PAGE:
The Local Farmers Market is a Great Resource for Healthy Eating

Growing up you may have been told to eat your greens, but what about your reds, oranges, blues and whites? By putting something of every color on your plate or in your lunch bag, you are more likely to eat 5 servings of vegetables and fruits every day. Just think: 1 cup of dark, leafy GREENS with WHITE cauliflower, 1/2 cup of RED tomotoes, 1/4 cup of ORANGE carrots,  1/2 of YELLOW apricots, and 1/2 cup of BLUEberries.  There you have 5 A Day! The more reds, oranges, greens, whites and blues you see on your plate, the more health promoting properties you are also getting from your vegetable and fruit choices. Nutrition research shows that colorful vegetables and fruits contain essential vitamins, minerals, fiber and phytochemicals that your body needs to promote health and help you feel great. Here are the specifics….

Red Hot & Healthy: add REDS and DARK PINKS and you are adding powerful antioxidants called lycopene and anthocyanins. Diets rich in these nutrients are being studied for their ability to fight heart disease, diabetes, high blood pressure, Alzheimer’s Disease, as well as skin, breast and prostate cancers.

Examples of Red Hot & Healthy Reds:
Red Apples, Cherries, Cranberries, Red Grapes, Pink/Red Grapefruit, Pomegranates, Raspberries, Strawberries, Watermelon, Beets, Red Peppers, Radishes, Red Onions, Red Potatoes, Rhubarb, and Tomatoes

Powerful Antioxidants: add ORANGE and YELLOWS and you add varying amounts of antioxidants such as vitamin C as well as beta -carotenoids (vitamin A), vitamin C & E, folate (vitamin B) and bioflavonoids, two classes of phytochemicals that scientists are studying for their health-promoting potential to help maintain good vision & strong bones, teeth, & skin; reducing the risk for cancer & heart attacks and boosting immunity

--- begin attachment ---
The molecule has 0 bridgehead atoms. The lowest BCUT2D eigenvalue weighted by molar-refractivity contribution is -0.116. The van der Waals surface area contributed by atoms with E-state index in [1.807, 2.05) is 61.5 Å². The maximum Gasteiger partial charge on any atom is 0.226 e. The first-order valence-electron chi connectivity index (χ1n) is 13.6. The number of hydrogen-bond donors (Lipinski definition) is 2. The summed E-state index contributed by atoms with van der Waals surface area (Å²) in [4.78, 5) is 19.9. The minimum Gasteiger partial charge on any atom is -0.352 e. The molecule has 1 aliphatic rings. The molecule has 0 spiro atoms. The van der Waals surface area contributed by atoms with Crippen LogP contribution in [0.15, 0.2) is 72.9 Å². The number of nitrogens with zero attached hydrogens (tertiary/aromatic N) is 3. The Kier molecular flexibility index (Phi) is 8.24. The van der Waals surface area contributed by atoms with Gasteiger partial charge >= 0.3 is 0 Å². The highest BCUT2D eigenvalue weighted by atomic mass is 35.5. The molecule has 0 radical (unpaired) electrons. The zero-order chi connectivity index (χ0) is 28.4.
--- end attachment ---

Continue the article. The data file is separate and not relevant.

Examples of Powerful Antixidant Yellows & Orange :
Yellow Apples, Apricots, Cantaloupe, Cape Gooseberries, Grapefruit, Lemon, Mangoes, Nectarines, Oranges, Papayas, Peaches, Persimmons, Pineapples, Yellow watermelon, Yellow beets, Butternut squash, Carrots, Yellow peppers, Yellow potatoes, Pumpkin, Yellow summer/winter squash, Sweet corn, Sweet potatoes, Yellow tomatoes

Whites for Wellness:  WHITE, TAN, and Brown fruits and vegetables contain varying amounts of phytochemicals of interest to scientists. These include allicin, found in the onion family. Research is being conducted on allicin to learn how it may help lower cholesterol and blood pressure and increase the body’s ability to fight infections and cancer. Indoles and sulfaforaphanes and phytonutrients in cruciferous vegetables like cauliflower may also inhibit cancer growth.

Examples of Whites for Wellness include:
Bananas, Brown pear, Dates, White peaches, Cauliflower, Garlic, Ginger, Jicama, Mushrooms, Onions, Parsnips, Potatoes (white flesh), Shallots, Turnips, and White corn

Beat the Effects of Aging: by adding BLUES and PURPLES not only do you add beautiful shades of tranquility and richness to your plate, they add healthenhancing flavonoids, phytochemicals and antioxidants, such as anthocyanins, vitamin C, folic acid and polyphenols. These nutrients help your body defend against cancer, reduce the risk of age-related memory loss, help control high blood pressure and reduce the risk of diabetes complications and heart attacks.

Examples of Beat the Effects of Aging Blues & Purples include:
Blackberries, Blueberries, Black currants, Dried plums, Elderberries, Purple figs, Purple grapes, Plums, Raisins, Purple asparagus, Purple cabbage, Purple carrots, Eggplant, Purple peppers, Black salsify

Go Green…Go Healthy: adding GREEN fruits and vegetables contain varying amounts of potent phytochemicals such as lutein and indoles, which interest researchers because of their potential antioxidant, health-promoting benefits. These nutrients protect your eyes, and may reduce the risk of cancerous tumors.

Examples of Go Green… Go Healthy Greens include:
Avocados, Green apples, Green grapes, Honeydew, Kiwifruit, Limes, Green pears, Artichokes, Arugula, Asparagus ,Broccoflower, Broccoli, Broccoli rabe, Brussels sprouts, Chinese cabbage, Green beans, Green cabbage, Celery, Chayote squash, Cucumbers, Endive, Leafy greens, Leeks, Lettuce, Green onion, Okra, Peas, Green pepper, Sno Peas, Sugar snap peas, Spinach, Watercress, Zucchini

When you’re shopping, planning your meals or dining out, think color.  Your local Farmers’ Market is a great resource for finding colorful fresh locally grown fruits and vegetables that promote healthy living.

** this information is compiled from http://www.fns.usda.gov/tn/healthy/5_Day/5_day_color_way.pdf and http://www.iandtproduce.com/healthy.htm